Richard Walker 2:18

So I mean, habits are conscious and subconscious, right? Are we focused on trying to change the little ticks and things we don't like? Are we trying to do things that are greatly improving it or just reinforcement? Which ones do you focus on?

Mike Jalonen 2:31

Actually, by definition, habits tend to be subliminal and things that we don't think about. They're the actions that we do when we're not thinking about what we're doing. But in order to create habits, to have your subconscious mind do the thing, we have to be aware of what we're doing. And in order to make changes, we have to track those habits. But after a period of time, there's really not a need to track habits that you do on a regular basis, because they are habits and at that point, the reason you'd be tracking them, it's only to ensure that you're improving on your journey. Right.

Richard Walker 3:05

So let's take a habit that I think a lot of people can relate to, diet. So many people want to change their diet. And is that a habit? Is that a routine? I mean, how would you put that into perspective?

Mike Jalonen 3:17

Yeah, that's a double directional. Most people think with diet, everybody's trying to lose weight, especially here in America. But the reality is, there are people that are trying to improve their energy levels that are people that are trying to gain weight, and gain muscle and things like that. So diet plays a important part. And there's a lot of apps out there that help people track their diet, macro and macro nutrition, things like that. My Fitness Pal, for example. And those apps are very specific to tracking a diet. And then there's other apps, along the same lines that are very specific to, let's say, tracking your steps, or your exercise your weight routine. Or if you do affirmations, our app intends to integrate with those very specific apps so that that data will feed into our app. But our app is much more along the lines of seven different pillars which are available on our website. So everything from financial habits to exercise and diet and things like that. So, at a broad stroke, there are very simple things like I want to intermittent fast. And so I want to make sure that I do that three times a week. And our app is very good at making sure that you do that three times a week that's flexible that you get to choose which days because one week may be different because you're traveling. But when it gets really specific to I want an apple to be when I want to eat an apple, I need the app to know that it's 90 calories and it needs to be recorded in a certain way. We are intended to integrate with existing platforms that have already done that, that have very specialized characteristics.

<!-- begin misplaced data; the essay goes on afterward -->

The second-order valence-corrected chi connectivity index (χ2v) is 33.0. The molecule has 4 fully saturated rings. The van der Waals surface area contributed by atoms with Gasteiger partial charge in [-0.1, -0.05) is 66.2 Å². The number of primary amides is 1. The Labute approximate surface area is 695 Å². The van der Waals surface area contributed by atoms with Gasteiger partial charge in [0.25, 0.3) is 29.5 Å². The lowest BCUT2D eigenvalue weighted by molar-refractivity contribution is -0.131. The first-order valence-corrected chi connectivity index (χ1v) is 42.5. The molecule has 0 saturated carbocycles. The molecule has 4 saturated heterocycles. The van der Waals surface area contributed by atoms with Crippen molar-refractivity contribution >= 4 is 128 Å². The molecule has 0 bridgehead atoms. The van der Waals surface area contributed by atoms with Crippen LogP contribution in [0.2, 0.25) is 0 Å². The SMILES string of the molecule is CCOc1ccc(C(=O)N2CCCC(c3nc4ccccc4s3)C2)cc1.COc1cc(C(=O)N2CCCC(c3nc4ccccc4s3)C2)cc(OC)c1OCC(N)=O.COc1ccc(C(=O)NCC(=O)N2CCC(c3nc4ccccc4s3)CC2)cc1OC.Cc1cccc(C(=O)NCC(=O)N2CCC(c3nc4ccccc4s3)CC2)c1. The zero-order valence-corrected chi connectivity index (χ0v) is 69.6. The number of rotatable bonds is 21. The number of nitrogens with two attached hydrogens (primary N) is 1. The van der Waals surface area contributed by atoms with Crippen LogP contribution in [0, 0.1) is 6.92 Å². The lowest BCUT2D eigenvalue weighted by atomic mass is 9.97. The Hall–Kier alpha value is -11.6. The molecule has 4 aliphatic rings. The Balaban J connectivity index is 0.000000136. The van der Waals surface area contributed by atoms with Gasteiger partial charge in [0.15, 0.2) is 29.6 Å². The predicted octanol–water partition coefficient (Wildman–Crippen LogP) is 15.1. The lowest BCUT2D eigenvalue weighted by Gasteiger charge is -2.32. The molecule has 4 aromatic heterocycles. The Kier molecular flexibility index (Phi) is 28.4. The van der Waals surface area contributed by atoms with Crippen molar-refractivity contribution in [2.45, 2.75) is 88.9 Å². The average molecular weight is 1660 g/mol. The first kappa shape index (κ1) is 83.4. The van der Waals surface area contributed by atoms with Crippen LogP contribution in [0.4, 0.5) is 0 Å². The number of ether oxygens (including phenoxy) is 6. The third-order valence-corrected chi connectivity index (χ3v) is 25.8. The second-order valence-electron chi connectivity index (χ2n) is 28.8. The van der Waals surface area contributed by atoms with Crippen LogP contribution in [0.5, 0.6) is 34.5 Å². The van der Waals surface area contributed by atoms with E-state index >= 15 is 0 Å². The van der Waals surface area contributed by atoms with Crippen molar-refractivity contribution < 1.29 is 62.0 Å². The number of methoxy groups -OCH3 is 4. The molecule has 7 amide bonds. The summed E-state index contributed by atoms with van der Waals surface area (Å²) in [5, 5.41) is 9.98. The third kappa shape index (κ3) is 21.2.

Richard Walker 5:03

Yeah, my wife is a big fan of My Fitness Pal. And she's used that extensively, among some other ones for diet nutrition. So that's part of where I'm coming from. I'm curious, though, is your product, a scheduler? I mean, describe it to me, what does it actually doing that helps people achieve better habits?

Mike Jalonen 5:21

Great question again. So just to be clear, on the App Store, or the Android Play Store, you'll find over 100, different habit-tracking apps, and many of them, they all operate a little bit differently. But at the core, what they're doing is allowing you to be mindful of the goals that you're trying to accomplish, and attract them over time. And make sure you stay consistent. So what's kind of unique about our app is, there's a set routine, a routine is just a series of habits that happen in a specific order. And so you may have a morning routine and night routine and a daily routine. And then sometimes you'll do things in the morning that you have to do at night, because you didn't do them in the morning. So the ability to be flexible in drag and drop habits and move them is really important. That's one thing that our app does that some other apps do, but not many, what makes our app a little bit different there as well. And some of the other ones that do this as we are integrating AI, which I'm sure we'll talk about later. What AI does, is it evaluates how your habits stack up and how often you do them. And when you miss them, and when you pass on them and all that stuff. And it will reorder if you choose to, it will allow you to reorder those habits in an order that makes most amount of sense. So that you're kind of ticking them off in the general order that you have. That makes sense there.

Richard Walker 6:52